I have come to the conclusion I don’t see things quite the way most folks do.
This morning I wrote a “chin up” kind of card to a friend whose long-term relationship recently ended. The front of the card had a yellow sunshine and an orange flower, and both of them had beaming smiley faces. Cards are odd. Happy occasion cards often feature the reason a person is joyful; companies print cosy little homes on housewarming cards and cakes on birthday cards and beaming, waltzing brides and grooms on wedding cards. Browse the new baby section, and most of them feature beaming infants or teddy bears wearing gingham overalls. Reality says these things are highly unlikely. Babies cry a lot. Bears prefer slimming vertical stripes.
Negative occasion cards never have anything beyond a vague symbol. Check out the sympathy section if you don’t believe me. I dare you to find one card with a coffin, or even a quarter of a bad egg salad sandwich and red fruit punch, on it.
I didn’t have a “sorry to hear you’re single card,” much less a card with a broken heart or a moving van on it, so I went with the grinning sunshine card. I think my friend will know what I mean. Also, there was only one flower on the front, and it was a picture of floral health, and excellent dental hygiene; it really said, “Hey, single life could be just fine. You can do it, and you look good in orange.” I wrote a heartfelt message, signed my name with a little heart in the way I only do in greeting cards, and reached for my postage stamps.
There was a problem. Behold:
The problem, clearly, is not that I couldn’t get a square shot with my point and shoot camera this close to the subject. I want to know why on earth Canada Post finds it necessary to print a stamp with images of a ship that never made a single successful trip. The stupid thing went down and took more than 1500 people with it for crying out loud! Truthfully, I just took the packet of stamps the guy at the post office handed me when I requested ten domestic stamps a few weeks ago, and I didn’t give much thought to the picture on them.
Are there any social occasions for which one could safely use one of these things without committing a serious postal faux pas? I thought hard about it, and I even asked some of my kids at school today (we are talking about connotations and symbolism, you know). We could come up with nothing, short of requesting a divorce, for which these things are appropriate. All kinds of problems arise when a person starts trying to use these bad boys to send correspondence, because mixed messages will abound.
The card says: Congratulations on your engagement. The stamp says: Your relationship won’t survive your first trip together. Good luck with that.
The card says: Best of luck as man and wife. The stamp says: Get off that boat before you’re any farther from the shore. Anything with that much pomp and advertising can’t be what it’s cracked up to be.
The card says: Congratulations on your graduation! The stamp says: Please, please don’t go into engineering, travel agencying, or anything that requires large quantities of ice.
The card says: Enjoy your cruise! The stamp says: I secretly hate you and wish for you a watery grave.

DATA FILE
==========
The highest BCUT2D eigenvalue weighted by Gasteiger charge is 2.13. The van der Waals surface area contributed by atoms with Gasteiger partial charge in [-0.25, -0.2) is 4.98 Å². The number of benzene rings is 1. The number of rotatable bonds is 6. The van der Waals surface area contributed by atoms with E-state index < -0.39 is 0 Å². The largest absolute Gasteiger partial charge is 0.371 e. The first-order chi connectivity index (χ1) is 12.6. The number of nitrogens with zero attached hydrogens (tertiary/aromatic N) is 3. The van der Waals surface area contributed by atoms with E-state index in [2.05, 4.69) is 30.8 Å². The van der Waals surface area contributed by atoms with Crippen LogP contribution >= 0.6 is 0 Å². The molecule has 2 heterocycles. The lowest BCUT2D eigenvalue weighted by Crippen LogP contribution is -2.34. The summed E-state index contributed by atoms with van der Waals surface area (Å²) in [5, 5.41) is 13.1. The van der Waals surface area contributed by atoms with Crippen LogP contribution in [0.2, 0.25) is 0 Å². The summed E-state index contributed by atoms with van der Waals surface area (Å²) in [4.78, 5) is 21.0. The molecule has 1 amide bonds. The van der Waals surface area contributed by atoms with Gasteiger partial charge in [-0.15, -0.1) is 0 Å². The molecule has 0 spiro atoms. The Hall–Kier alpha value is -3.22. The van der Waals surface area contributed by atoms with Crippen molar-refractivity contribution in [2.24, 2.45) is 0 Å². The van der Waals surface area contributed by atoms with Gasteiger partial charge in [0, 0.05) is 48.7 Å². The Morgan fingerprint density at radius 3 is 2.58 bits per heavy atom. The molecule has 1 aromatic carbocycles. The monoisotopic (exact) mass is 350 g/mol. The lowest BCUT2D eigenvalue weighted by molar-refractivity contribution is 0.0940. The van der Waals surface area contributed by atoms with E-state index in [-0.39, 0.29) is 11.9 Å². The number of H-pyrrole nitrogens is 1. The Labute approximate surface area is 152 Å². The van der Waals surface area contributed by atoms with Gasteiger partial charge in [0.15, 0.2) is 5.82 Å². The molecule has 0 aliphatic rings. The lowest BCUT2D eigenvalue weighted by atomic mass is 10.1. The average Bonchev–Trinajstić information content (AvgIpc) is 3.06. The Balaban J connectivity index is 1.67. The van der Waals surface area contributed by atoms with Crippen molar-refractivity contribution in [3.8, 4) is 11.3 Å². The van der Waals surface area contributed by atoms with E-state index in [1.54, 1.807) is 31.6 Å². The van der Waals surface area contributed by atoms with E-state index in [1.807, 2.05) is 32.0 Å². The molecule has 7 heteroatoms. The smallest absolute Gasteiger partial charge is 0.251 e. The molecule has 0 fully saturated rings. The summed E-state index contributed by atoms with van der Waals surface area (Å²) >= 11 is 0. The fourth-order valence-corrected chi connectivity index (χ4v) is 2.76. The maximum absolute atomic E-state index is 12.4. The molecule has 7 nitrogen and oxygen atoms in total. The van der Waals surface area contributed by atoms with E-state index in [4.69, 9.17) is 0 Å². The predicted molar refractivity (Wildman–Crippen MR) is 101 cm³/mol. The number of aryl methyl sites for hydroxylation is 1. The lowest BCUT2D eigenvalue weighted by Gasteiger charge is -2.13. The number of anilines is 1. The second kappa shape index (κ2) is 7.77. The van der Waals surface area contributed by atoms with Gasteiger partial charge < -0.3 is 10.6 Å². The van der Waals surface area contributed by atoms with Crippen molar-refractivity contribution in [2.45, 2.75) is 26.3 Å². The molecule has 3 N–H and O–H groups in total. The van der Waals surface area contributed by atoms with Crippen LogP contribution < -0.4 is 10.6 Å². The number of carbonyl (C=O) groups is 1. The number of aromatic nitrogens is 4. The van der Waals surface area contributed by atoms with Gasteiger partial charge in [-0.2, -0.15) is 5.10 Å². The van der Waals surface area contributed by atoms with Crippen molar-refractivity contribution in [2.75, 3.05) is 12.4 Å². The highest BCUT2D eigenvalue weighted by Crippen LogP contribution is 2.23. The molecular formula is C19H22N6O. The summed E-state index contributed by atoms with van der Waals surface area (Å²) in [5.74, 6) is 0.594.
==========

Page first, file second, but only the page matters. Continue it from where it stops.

The card says: Happy Valentine’s Day! The stamp says: You are not nearly as wonderful (or impressive) as you think you are.
The card says: Congratulations on your baby! The stamp says: –Wait. I need to just stop there. I was about to write a cynical comment relating episiotomies to grievous iceberg damage, and I decided I might be venturing from mild rant into something people might send me angry emails over. I apologize. Although I’ve never had one personally, I expect there is nothing at all funny about episiotomies. Please, don’t tear me a new one. I’ll behave.
After humming and hawing about whether I should purchase new stamps and delay sending my note, or simply writing a small side comment to soften the sting of such a stamp, I wrote this on the upper flap of the card:
Seriously, though, for what occasion is a Titanic memorial stamp appropriate? I rather feel sticking an image of a sunk boat on a “sorry about your breakup” card is the equivalent of a bubonic plague memorial stamp on a wedding invitation. (What colours are you using for the wedding? Pus and agony. They’re very spring.)
Where are the stamps with the puppies or baby giraffes?
My friend knows me well enough to appreciate the sidebar as part of the twisted products of my addled brain. It’s June and I am surrounded by teenagers, people.
In all, the Titanic memorial stamp makes me highly peevy. I am all for commemorating the tragic loss of hundreds of innocent people with some sort of federal recognition. I do, however, take serious issue with the federal government making a profit off this kind of crap. Seriously, have another good look at that stamp. The stamp on the right has a star on the map marking Southampton (the departure point of the ill-fated voyage) and the one on the left has a star for Halifax. Does it not strike anyone else as incredibly freaking morbid to include a destination many of the people on that boat never saw because they were sewn up in body bags?
It would be like putting a cow and a Big Mac on the same stamp.
I welcome a commemorative stamp that mentions something about the bravery of the people who sacrificed themselves to save others aboard the vessel, or the selflessness of the residents of Halifax who opened their city to comfort survivors and to give the dead a respectful, peaceful burial. Canada Post, why can’t you recognize the people who were involved in the incident? Instead, you print images of a big hunk of metal that’s slowly rusting away under a great deal of cold salt water.
Maybe I should forward a copy of this to the federal government.
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